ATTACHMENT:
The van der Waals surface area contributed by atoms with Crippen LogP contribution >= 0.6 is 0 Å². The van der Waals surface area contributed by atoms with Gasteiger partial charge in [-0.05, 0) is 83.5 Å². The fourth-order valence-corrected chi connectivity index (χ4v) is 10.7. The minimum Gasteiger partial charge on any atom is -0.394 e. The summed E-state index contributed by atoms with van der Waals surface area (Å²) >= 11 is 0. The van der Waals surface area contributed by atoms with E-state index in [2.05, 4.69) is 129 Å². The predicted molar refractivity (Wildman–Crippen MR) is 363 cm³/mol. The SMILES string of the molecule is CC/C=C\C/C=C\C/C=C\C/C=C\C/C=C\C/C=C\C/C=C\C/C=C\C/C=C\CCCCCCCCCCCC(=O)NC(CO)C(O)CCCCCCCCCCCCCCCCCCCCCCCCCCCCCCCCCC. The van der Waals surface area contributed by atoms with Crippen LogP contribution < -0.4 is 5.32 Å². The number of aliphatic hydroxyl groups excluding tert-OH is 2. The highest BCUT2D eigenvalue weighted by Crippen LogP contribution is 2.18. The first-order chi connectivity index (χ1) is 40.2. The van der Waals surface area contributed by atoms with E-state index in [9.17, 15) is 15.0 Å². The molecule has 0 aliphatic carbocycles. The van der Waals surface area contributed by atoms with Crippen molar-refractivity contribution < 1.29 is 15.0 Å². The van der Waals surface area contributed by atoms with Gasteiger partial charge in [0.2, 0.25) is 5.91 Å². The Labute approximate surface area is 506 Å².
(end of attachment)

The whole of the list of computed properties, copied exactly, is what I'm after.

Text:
The van der Waals surface area contributed by atoms with Crippen LogP contribution >= 0.6 is 0 Å². The van der Waals surface area contributed by atoms with Gasteiger partial charge in [-0.05, 0) is 83.5 Å². The fourth-order valence-corrected chi connectivity index (χ4v) is 10.7. The minimum Gasteiger partial charge on any atom is -0.394 e. The summed E-state index contributed by atoms with van der Waals surface area (Å²) >= 11 is 0. The van der Waals surface area contributed by atoms with E-state index in [2.05, 4.69) is 129 Å². The predicted molar refractivity (Wildman–Crippen MR) is 363 cm³/mol. The SMILES string of the molecule is CC/C=C\C/C=C\C/C=C\C/C=C\C/C=C\C/C=C\C/C=C\C/C=C\C/C=C\CCCCCCCCCCCC(=O)NC(CO)C(O)CCCCCCCCCCCCCCCCCCCCCCCCCCCCCCCCCC. The van der Waals surface area contributed by atoms with Crippen LogP contribution < -0.4 is 5.32 Å². The number of aliphatic hydroxyl groups excluding tert-OH is 2. The highest BCUT2D eigenvalue weighted by Crippen LogP contribution is 2.18. The first-order chi connectivity index (χ1) is 40.2. The van der Waals surface area contributed by atoms with E-state index in [9.17, 15) is 15.0 Å². The molecule has 0 aliphatic carbocycles. The van der Waals surface area contributed by atoms with Crippen molar-refractivity contribution < 1.29 is 15.0 Å². The van der Waals surface area contributed by atoms with Gasteiger partial charge in [0.2, 0.25) is 5.91 Å². The Labute approximate surface area is 506 Å².